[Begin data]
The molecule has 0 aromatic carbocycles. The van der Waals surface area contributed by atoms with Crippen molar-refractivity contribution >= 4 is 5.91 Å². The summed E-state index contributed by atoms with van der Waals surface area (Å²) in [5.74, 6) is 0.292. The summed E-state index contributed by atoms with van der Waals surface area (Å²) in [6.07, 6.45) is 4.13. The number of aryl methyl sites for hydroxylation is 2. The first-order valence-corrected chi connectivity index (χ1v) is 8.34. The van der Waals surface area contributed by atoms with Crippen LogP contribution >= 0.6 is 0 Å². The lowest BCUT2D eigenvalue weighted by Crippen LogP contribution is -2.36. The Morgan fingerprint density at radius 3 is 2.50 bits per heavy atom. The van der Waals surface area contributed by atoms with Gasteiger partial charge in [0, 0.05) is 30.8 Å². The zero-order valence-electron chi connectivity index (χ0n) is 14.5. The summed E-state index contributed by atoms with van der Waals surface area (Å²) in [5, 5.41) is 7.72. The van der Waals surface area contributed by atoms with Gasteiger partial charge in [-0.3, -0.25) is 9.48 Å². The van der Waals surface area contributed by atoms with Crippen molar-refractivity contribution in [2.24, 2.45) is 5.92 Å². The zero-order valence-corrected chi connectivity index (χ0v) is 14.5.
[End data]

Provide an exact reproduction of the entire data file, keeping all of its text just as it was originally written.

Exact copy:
The molecule has 0 aromatic carbocycles. The van der Waals surface area contributed by atoms with Crippen molar-refractivity contribution >= 4 is 5.91 Å². The summed E-state index contributed by atoms with van der Waals surface area (Å²) in [5.74, 6) is 0.292. The summed E-state index contributed by atoms with van der Waals surface area (Å²) in [6.07, 6.45) is 4.13. The number of aryl methyl sites for hydroxylation is 2. The first-order valence-corrected chi connectivity index (χ1v) is 8.34. The van der Waals surface area contributed by atoms with Crippen LogP contribution >= 0.6 is 0 Å². The lowest BCUT2D eigenvalue weighted by Crippen LogP contribution is -2.36. The Morgan fingerprint density at radius 3 is 2.50 bits per heavy atom. The van der Waals surface area contributed by atoms with Gasteiger partial charge in [0, 0.05) is 30.8 Å². The zero-order valence-electron chi connectivity index (χ0n) is 14.5. The summed E-state index contributed by atoms with van der Waals surface area (Å²) in [5, 5.41) is 7.72. The van der Waals surface area contributed by atoms with Gasteiger partial charge in [-0.3, -0.25) is 9.48 Å². The van der Waals surface area contributed by atoms with Crippen molar-refractivity contribution in [2.24, 2.45) is 5.92 Å². The zero-order valence-corrected chi connectivity index (χ0v) is 14.5.